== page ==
Paros and Antiparos: Getting Hooked on Two Greek Isles

Paros and Antiparos should be on your list

I have chartered in Greece four times and I’ve barely scratched the surface. There are so many island groups, each with a distinct personality, that you could keep busy for a lifetime of boating. The Cyclades to the south of the mainland are spectacular. Two of those, Paros and Antiparos, should be on your list if you find yourself setting sail in this part of the world.

paros and antiparos cocktails
Cocktails at the Rooster after a strenuous hike. Photo by Zuzana Prochazka

Situated at the heart of the Cyclades group, Paros and Antiparos could alone commandeer three days of your charter. We arrived at the Parikia Harbor early and had to wait for boats checking out. Nobody moves here before 10 a.m. Although I could have sworn no cat would fit, we wiggled our Lagoon 42 chartered from Navigare Yachting into a space that we weren’t going to leave easily. Careful lining up, serious engine power, and sheer determination squeezed us in as Greek men on the dock shouted directions I couldn’t understand anyway. No meltemi wind was going to mess with us here.

Our dockmaster rode his tiny bicycle over to collect cash, turn on the water, and tell us which rental car agency to use. The weather was sketchy. I was glad we were parked up and spending the day wandering the tiny alleys of the chora or old town. The passages here are paved from wall to wall, and when a downpour hit the steep “streets,” we were knee deep in rushing water that ran past the cafes and craft shops. Wet flipflops aside, we were hunting for a dinner spot, but truth be told, you can’t swing a cat without hitting one remarkable eatery after another here. And the wine…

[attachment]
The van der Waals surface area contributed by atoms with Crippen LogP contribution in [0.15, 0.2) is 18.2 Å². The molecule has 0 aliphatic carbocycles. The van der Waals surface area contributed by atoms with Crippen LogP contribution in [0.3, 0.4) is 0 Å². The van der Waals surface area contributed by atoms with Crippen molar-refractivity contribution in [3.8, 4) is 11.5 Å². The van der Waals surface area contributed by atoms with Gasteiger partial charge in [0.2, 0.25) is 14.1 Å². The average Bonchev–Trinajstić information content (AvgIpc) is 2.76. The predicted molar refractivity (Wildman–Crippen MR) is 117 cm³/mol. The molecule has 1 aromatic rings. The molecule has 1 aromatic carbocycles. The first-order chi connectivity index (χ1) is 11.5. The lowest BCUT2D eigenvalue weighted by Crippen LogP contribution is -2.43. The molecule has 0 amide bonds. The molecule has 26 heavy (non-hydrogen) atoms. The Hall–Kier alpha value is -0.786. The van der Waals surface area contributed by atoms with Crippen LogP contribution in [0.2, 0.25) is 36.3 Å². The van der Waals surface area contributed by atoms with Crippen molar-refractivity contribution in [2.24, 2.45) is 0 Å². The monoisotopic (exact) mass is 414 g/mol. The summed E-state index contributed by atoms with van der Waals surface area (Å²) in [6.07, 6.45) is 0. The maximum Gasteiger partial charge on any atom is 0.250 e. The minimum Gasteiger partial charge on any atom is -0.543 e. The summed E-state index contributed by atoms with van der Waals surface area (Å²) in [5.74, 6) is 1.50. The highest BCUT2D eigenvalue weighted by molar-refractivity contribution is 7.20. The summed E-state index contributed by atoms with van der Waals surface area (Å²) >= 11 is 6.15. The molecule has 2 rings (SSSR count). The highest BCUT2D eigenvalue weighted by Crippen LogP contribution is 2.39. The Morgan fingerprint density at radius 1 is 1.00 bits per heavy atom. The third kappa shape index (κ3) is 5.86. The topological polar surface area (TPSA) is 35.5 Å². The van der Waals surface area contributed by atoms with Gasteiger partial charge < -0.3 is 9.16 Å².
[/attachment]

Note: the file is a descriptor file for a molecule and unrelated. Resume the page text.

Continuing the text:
Rooster Antiparos Lifestyle and Wellness Center
Lunch at the Rooster Antiparos Lifestyle and Wellness Center. Photo by Zuzana Prochazka

The next morning, we rented a vehicle and drove down to Pounta to take the 30-minute car ferry to neighboring Antiparos. The smaller island is a getaway of sorts for both Athenians as well as full-time residents of Paros and Naxos. Our goal was to visit the famous cave. Reaching down nearly 300 feet, this cave was first explored in the 15th century, but it had served as a site of refuge and worship for millenia. The oldest stalagmite at the cave’s entrance is 45 million years old and the 411 steps down into the cave’s belly will give you a workout on the way back up. 

Cave in Paros
A cave the author explored. The oldest stalagmite at the cave’s entrance is 45 million years old.

After a fairly tiring climb, we needed to rejuvenate, so we headed to the west coast of the island and the Rooster Wellness Center for lunch. This is the kind of spa where the staff wear silk pajamas and everyone speaks in hushed tones. It was hard to decide which was the best part—the designer grounds, the organic cuisine, the spectacular cocktails, or the view of the ocean. I could have lived here a while. 
You could easily spend two days on tiny Antiparos, hiking around Kouros Village or visiting Despotiko Island next door, which is a combination of beaches and ancient Greek ruins. But when in Greece, there’s a spectacular island right around the corner, so we returned to Parikia, handed off the car, and wiggled our way out of our “slip” the next morning to set sail like Odysseus. 

The Cyclades are a sprawling group, and I’ve still not visited all of the islands. The sail down from Athens is usually a fun and fast ride, but the return against prevailing winds can be a tricky bash. If the dreaded dry northern meltemi is blowing, you’ll have to wait for a weather window which is tough to do on charter; so plan ahead. 

The Navigare base is at Agios Kosmas Marina south of Athens. You can drop anchor at Sounion on the way down and at the island of Kea when heading back up. Sounion has a stunning hilltop temple to visit, and Kea is a gorgeous island terraced with olive groves and quite different from the rest of the dry Cyclades. This will make two long days at sea to reach Paros, but you’ll sail at least one of them. Two weeks is always better for a charter in the Cyclades and worth it after you fly all that way. If you book during the shoulder season of May, you’ll have a better pick of boats and few crowds to contend with.

I can hardly wait to revisit Greek waters. It’s some of the most scenic, friendly, and fabulous chartering anywhere. Once you go, you’ll be hooked, too.  

by Zuzana Prochazka

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